Pasture conditions a hardship for area producers

Hubbel French plants triticale seed in this field off Walton Farm Road west of Woodstock on Wednesday. Hot weather has dried area pastures for cattle and farmers are having to supplement feed for their herds. Rich Cooley/Daily

As a result of the hot, dry weather from July through September, producers who graze livestock are facing some hardship this autumn.

Bobby Clark, Virginia Cooperative Extension agent for agricultural and natural resources, said that many producers have begun feeding livestock hay a lot earlier than usual, rather than allowing less expensive pasture grazing.

Clark said that the drier summer conditions significantly hurt grass growth across the Shenandoah, Warren, Clarke, Page and Frederick counties.

“On average, in this area, farmers feed hay 130 to 150 days out of the winter,” Clark said, noting that most producers typically do not start feeding hay bales until after Thanksgiving.

Many farmers, like Doug and Hubbel French of Franley Farms in Woodstock, have already begun feeding hay — a full 60-80 days ahead of schedule.

Hubbel French noted they began feeding hay to their 210 head of cattle in August.

French said they have had to feed 80 rolls of hay, but he added that they will likely be fine due to the feed they have in storage from the previous season.

“I got more than enough feed to feed what need to feed even if we got to feed all the way from now until spring,” French said.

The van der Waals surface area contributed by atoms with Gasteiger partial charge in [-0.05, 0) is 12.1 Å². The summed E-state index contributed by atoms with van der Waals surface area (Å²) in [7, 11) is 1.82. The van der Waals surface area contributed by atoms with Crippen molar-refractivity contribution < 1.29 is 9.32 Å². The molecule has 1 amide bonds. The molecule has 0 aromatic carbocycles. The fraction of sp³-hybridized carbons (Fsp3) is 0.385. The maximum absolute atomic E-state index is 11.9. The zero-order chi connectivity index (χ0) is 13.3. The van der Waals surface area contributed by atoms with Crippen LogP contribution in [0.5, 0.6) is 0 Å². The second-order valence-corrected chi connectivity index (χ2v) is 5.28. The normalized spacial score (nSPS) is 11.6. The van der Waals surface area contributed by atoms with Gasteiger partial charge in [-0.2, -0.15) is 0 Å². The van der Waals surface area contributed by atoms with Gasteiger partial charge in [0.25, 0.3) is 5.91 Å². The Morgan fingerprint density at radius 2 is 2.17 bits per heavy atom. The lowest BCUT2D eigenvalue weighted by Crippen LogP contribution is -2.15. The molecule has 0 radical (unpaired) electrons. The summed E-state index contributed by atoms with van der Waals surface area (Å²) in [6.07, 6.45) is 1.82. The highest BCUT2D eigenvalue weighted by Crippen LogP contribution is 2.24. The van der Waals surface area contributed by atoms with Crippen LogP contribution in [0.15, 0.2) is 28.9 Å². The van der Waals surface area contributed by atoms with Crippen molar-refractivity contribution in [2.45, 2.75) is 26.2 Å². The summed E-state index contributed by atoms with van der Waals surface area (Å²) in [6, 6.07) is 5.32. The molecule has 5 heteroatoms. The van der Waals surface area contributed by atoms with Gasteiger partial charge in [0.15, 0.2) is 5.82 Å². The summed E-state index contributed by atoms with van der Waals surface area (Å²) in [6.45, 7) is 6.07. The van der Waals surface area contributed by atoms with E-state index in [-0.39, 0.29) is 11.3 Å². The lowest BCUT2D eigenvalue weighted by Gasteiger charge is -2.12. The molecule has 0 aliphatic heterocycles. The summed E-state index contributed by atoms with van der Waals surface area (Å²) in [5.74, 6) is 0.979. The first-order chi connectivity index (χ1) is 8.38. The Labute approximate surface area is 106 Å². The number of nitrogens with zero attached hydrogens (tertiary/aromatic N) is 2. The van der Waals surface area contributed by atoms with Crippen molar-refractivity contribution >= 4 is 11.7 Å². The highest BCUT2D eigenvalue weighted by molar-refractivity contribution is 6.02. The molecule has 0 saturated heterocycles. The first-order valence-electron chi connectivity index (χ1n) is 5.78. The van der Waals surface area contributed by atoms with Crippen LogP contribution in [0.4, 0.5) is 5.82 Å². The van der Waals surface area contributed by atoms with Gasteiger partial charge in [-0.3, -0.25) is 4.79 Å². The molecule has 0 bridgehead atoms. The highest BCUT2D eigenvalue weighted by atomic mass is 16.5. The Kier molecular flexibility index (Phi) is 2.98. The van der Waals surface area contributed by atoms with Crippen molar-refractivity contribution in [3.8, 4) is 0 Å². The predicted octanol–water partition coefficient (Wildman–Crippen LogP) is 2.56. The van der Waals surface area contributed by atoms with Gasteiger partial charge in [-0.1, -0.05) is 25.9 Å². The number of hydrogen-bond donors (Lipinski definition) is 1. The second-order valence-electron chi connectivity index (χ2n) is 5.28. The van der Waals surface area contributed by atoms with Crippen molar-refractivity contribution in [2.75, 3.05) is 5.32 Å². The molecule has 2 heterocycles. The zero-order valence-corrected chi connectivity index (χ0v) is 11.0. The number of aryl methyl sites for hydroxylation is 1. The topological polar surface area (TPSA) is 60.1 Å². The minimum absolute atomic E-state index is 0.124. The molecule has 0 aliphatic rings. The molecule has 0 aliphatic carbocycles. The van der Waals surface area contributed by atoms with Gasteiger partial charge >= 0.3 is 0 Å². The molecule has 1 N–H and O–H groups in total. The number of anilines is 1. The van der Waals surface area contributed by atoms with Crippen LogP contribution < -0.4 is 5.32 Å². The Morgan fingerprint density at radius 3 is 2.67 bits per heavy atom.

Clark noted that, based on data from the 2010 USDA Ag Census, that the financial blowback from this early feeding could be $3.5 million just for beef cattle producers.

“It’ll affect some horse people and stocker people and dairy people, and there will be more on it than that,” he said. “By the time I take the effort of getting the feed, the hay and feeding the hay, I’m probably like well over $100 a head.”

French said that he believes “we went drier for a longer period of time” compared to previous summers.

“It takes a long time for our pastures to catch up,” French said. “They’re catching up now, but our pastures are only catching up because we have pulled our cows off of most of our pastures.”

French said they decided to remove their cattle from the pastures in order to save as much of the fields as possible for the fall months.

Clark said recent rain across the northern portions of the valley was “a big help” for the pastures.

“The grass is growing again right now,” Clark said, noting that farmers who planted small grain products are seeing growth and germination from the latest rain.

“It’s not a lot of moisture. We need some more, but the rains we’ve gotten have helped,” Clark said.

“I kind of want to see how the next two-three weeks pan out,” Clark said. “If it stays warm and wet, and we get a good bit of rain, the grass may be in pretty good shape … and it won’t be as bad.”

French said he thinks they will see a little bit of growth, depending on how much rain falls and when the first frost appears.

“This time of year, we don’t need as much rain because it’s not so hot. If we get a couple more inches between now and the first frost, we’ll be fine,” French said.

Even with the pasture conditions, Clark expressed optimism about the season as a whole. He said corn yields for the season will likely end up being respectable, while soybeans are going to be average at best.

“With grain being the way it is, cattle prices are high. So the fact that farmers are paying a little bit more in feed … in the grand scheme, those things kind of help each other out,” Clark said.

“If I put blinders on to everything else and just look at pasture growth, it’s really close to being disastrous,” he said.

Contact staff writer Kevin Green at 540-465-5137 ext. 155, or kgreen@nvdaily.com